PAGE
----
Denver first US city to decriminalise ‘magic mushrooms’
Denver is about to become the first US city to effectively decriminalise magic mushrooms, according to the final unofficial tally of votes on the ballot initiative on the hallucinogenic drug, held on Wednesday, 8 May. The initiative called for no longer imposing criminal penalties for people at least 21 years old for possessing or using psilocybin mushrooms, which are commonly called magic mushrooms.
The Denver Elections Division is scheduled to certify the initiative results on 16 May, but on Wednesday, the agency’s website showed a final vote count of 50.6% in favour of the initiative and 49.4% opposed. After certification of the initiative, psilocybin would still be illegal under both US federal and Colorado state law. The US Drug Enforcement Administration (DEA) classifies the hallucinogenic drug as a Schedule 1 substance, meaning that the DEA has determined that psilocybin mushrooms have a potential for abuse and no accepted medical purpose.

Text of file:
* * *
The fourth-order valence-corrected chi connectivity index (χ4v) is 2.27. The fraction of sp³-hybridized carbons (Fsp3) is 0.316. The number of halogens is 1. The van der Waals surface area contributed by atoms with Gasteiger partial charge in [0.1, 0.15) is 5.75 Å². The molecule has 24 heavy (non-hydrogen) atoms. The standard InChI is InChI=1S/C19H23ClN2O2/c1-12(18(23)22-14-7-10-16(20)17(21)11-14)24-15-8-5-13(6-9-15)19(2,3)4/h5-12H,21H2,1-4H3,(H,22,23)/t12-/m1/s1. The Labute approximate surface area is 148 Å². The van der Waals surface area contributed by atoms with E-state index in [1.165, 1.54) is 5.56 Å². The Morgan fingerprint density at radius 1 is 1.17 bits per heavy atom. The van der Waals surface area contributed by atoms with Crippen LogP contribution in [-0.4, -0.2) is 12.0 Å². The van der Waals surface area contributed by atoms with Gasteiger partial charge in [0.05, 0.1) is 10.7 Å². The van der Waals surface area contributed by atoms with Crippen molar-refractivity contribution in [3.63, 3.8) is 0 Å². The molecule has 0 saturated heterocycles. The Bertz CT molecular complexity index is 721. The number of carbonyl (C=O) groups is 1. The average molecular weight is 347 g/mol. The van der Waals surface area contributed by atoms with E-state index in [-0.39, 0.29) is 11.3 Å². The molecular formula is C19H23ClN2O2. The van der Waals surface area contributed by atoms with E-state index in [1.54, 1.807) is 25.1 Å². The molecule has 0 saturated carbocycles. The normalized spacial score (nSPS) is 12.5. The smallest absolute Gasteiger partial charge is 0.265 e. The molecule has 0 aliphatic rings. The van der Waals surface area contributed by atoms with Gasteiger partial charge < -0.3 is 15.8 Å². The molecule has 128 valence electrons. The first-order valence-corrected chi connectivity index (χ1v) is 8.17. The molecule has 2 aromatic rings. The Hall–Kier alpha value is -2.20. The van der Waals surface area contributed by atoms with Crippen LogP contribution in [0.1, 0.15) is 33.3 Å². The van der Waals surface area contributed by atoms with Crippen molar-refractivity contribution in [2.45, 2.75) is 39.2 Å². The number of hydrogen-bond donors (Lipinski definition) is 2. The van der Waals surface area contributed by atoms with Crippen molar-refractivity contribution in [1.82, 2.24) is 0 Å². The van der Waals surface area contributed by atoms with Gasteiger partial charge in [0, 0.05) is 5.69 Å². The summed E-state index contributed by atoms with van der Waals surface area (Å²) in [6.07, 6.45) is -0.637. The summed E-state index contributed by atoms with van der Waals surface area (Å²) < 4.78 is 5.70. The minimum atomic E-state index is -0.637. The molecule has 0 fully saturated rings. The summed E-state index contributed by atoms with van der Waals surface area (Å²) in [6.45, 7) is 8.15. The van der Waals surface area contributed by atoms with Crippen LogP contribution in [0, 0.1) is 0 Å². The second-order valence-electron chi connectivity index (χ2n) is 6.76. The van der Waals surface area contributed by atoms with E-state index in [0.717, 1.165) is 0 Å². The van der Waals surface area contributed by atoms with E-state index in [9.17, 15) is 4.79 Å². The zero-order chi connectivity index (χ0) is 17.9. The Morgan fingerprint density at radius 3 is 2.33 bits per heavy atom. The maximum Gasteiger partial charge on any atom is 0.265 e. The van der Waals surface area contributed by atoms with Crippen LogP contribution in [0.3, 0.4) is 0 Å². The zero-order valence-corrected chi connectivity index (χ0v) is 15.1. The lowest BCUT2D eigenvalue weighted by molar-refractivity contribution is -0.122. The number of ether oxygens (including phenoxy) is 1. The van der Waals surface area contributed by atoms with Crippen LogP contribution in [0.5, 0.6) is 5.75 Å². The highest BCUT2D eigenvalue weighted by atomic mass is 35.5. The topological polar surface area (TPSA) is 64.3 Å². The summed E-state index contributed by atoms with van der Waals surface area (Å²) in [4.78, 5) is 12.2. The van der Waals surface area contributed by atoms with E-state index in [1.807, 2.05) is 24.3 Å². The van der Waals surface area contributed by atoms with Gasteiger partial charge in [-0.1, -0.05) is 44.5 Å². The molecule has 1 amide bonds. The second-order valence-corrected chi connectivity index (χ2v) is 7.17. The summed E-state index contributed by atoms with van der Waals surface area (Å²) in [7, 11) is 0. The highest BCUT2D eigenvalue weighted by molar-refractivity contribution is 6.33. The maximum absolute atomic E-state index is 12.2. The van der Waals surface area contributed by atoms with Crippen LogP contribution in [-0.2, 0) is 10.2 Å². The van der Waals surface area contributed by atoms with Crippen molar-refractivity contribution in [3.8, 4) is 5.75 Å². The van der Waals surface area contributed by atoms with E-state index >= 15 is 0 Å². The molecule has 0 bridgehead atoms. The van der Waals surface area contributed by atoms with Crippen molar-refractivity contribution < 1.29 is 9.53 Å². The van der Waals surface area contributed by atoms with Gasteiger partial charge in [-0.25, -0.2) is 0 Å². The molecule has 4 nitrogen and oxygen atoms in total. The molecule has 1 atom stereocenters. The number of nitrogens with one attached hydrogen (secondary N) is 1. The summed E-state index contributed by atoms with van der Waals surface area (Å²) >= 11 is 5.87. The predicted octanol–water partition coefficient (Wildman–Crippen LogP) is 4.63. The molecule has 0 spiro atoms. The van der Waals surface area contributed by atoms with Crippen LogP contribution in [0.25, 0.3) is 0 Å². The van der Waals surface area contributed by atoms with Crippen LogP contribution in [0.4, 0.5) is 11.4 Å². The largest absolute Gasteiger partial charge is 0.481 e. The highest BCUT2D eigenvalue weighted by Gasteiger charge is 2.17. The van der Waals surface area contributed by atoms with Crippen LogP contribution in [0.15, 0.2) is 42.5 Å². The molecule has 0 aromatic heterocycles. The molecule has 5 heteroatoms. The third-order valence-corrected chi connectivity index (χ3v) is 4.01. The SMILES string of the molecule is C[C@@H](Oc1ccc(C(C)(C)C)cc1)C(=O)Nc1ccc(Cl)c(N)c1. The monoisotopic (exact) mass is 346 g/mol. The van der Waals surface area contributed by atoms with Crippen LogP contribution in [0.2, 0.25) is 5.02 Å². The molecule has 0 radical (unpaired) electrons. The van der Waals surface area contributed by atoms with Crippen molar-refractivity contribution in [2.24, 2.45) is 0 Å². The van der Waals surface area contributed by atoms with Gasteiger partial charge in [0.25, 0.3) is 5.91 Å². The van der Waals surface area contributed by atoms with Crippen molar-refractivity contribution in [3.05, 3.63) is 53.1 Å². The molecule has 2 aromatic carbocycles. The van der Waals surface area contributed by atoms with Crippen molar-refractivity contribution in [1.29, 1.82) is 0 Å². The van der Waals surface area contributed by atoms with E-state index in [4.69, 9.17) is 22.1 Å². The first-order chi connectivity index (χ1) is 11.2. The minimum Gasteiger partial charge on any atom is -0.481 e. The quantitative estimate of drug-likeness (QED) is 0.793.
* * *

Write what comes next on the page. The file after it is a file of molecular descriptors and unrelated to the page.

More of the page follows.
But, as well as prohibiting the city’s police department from using any resources to impose criminal penalties on those aged 21 or older, the provisions of the initiative specify that enforcing the laws against the possession of psilocybin mushrooms would be the city’s “lowest law enforcement priority.”
Decriminalize Denver, the group that spearheaded the ballot initiative, disputed the DEA’s claim that the drug did not have a medical use. According to the organisation, psilocybin mushrooms are effective in reducing anxiety and depression and help treat addictions to opioids and alcohol, as well as relieving the symptoms of post-traumatic stress disorder (PTSD).